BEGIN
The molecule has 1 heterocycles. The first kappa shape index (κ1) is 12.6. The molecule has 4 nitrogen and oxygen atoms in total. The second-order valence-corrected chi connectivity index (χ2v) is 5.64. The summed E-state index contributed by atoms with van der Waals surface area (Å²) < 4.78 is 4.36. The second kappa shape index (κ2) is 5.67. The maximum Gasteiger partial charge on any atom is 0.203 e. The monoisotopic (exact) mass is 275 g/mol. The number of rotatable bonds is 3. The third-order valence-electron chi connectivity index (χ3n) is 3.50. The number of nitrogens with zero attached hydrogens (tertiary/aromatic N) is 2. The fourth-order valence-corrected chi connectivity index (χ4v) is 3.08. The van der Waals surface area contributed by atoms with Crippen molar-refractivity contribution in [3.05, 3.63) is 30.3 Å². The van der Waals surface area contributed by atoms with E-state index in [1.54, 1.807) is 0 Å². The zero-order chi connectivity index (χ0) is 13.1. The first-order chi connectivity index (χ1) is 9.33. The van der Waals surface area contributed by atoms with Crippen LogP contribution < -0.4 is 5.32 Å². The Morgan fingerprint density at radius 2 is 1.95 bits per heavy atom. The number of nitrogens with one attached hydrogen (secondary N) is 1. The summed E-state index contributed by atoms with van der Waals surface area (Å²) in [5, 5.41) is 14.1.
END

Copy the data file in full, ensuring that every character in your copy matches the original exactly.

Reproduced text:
The molecule has 1 heterocycles. The first kappa shape index (κ1) is 12.6. The molecule has 4 nitrogen and oxygen atoms in total. The second-order valence-corrected chi connectivity index (χ2v) is 5.64. The summed E-state index contributed by atoms with van der Waals surface area (Å²) < 4.78 is 4.36. The second kappa shape index (κ2) is 5.67. The maximum Gasteiger partial charge on any atom is 0.203 e. The monoisotopic (exact) mass is 275 g/mol. The number of rotatable bonds is 3. The third-order valence-electron chi connectivity index (χ3n) is 3.50. The number of nitrogens with zero attached hydrogens (tertiary/aromatic N) is 2. The fourth-order valence-corrected chi connectivity index (χ4v) is 3.08. The van der Waals surface area contributed by atoms with Crippen molar-refractivity contribution in [3.05, 3.63) is 30.3 Å². The van der Waals surface area contributed by atoms with E-state index in [1.54, 1.807) is 0 Å². The zero-order chi connectivity index (χ0) is 13.1. The first-order chi connectivity index (χ1) is 9.33. The van der Waals surface area contributed by atoms with Crippen LogP contribution < -0.4 is 5.32 Å². The Morgan fingerprint density at radius 2 is 1.95 bits per heavy atom. The number of nitrogens with one attached hydrogen (secondary N) is 1. The summed E-state index contributed by atoms with van der Waals surface area (Å²) in [5, 5.41) is 14.1.